Evening Standard comment: Can Rory Stewart solve the violent crime crisis? | Action to beat new virus | Saving art on the beach

EVENING STANDARD COMMENT

There’s one big question facing every candidate in London’s mayoral election: what’s your plan for tackling rising violent crime? Today Rory Stewart gives us his answer.

The former Conservative MP’s solution starts with something simple. He states the obvious: it will take more police. He wants to see 2,350 extra officers at work, but of course he’s not the only one promising that.

The Prime Minister says the Met will get extra resources. The current Mayor, Sadiq Khan, is adding to numbers, too. And Shaun Bailey, the Conservative candidate, draws on his experience of growing up on a west London estate to argue he understands what it takes to tackle gang violence.

So what can Mr Stewart offer that’s different?

He says it is a detailed plan, led from the top, based on a clear promise to make a difference, fast. He argues that knife crime has gone up and the homicide rate has hit a decade-long high not because this is inevitable but because there hasn’t been a determined effort to stop it.

Excuses have come before action, with Mr Khan quick to blame funding cuts but slow to spring into motion.

The Met, and its capable Commissioner Cressida Dick, have had to deal with a whole range of challenges, including countering terrorism, online fraud and a much-needed new recognition of the seriousness of domestic violence.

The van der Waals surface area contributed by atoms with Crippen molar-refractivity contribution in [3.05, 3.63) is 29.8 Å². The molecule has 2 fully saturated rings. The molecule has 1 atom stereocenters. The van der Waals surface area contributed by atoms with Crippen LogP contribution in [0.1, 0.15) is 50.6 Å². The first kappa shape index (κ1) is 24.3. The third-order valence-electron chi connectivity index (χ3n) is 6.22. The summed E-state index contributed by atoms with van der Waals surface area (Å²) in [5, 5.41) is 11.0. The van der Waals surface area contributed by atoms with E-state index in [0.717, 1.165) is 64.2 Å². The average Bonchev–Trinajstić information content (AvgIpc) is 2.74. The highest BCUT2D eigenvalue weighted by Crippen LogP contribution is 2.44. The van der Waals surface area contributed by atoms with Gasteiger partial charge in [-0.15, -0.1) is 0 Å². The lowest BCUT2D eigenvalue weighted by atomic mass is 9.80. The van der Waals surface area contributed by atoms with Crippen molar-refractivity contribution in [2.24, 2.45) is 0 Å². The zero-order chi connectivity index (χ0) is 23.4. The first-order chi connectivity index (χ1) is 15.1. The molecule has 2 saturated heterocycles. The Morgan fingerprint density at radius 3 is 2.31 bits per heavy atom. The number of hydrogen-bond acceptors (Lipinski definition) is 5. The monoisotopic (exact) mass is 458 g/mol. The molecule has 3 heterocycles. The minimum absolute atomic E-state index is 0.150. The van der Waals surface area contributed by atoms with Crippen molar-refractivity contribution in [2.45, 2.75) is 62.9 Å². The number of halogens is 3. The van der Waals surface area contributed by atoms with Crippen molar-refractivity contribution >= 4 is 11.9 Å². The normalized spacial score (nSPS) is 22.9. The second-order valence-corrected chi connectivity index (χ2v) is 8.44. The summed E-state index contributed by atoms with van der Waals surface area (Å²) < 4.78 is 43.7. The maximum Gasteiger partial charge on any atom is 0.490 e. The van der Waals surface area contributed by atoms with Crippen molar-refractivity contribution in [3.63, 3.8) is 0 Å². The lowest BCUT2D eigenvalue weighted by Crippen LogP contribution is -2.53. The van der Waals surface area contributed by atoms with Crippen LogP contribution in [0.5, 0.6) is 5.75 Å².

But now violent crime has reached a point where Londoners want those in charge to get a grip — as a poll the independent candidate has commissioned shows.

Mr Stewart says that when he was minister for prisons he found even the best managers despaired of cutting the horrific rate of violence in the system.

He ordered a turnaround and it made a difference, giving people confidence that if we got simple things right, the situation would improve fast.

He wants to do the same thing in London, making sure all new police officers are focused on neighbourhood policing, and making the police more visible on the streets.

He says he will dedicate six officers to each of the capital’s 629 policing wards, and create “surge teams” which could send more to turn things around when violence hits.

It’s a practical, local way of dealing with trouble which will feel right to many people. Of course it will also require the extra officers to work with communities, not fall into conflict with them, as part of a public health approach — which this paper has championed — to prevent violent crime.

Mr Stewart isn’t the only candidate in this race promising a turnaround. But on the key election issue he’s come forward early with a compelling answer.

Now let’s see if his rivals can match it.


Action to beat new virus

In 2003 a viral respiratory disease threatened to spread from China. After almost 10,000 cases and 774 deaths, it was brought under control. SARS, as it was called, was beaten through good medical advice and co-ordinated worldwide action.

The lessons show that a worrying new kind of coronavirus, which has also emerged in China, can be controlled, too.

It will take honesty about the situation, a calm, informed response, international co-operation through the World Health Organisation, and screening to catch travellers who may have been infected.

Unfortunately, calm, honest international co-operation is just the sort of thing that has become harder to arrange in an age of social media scares and populist leaders.

Action, not panic, is needed.


Saving art on the beach

The film-maker and writer Derek Jarman created a mesmerising pebble garden at his home in Dungeness.

Now, 26 years after his death, the house is for sale and there is a campaign to raise £3.5 million to save the house and its contents for the nation.

This work of art needs to be saved.

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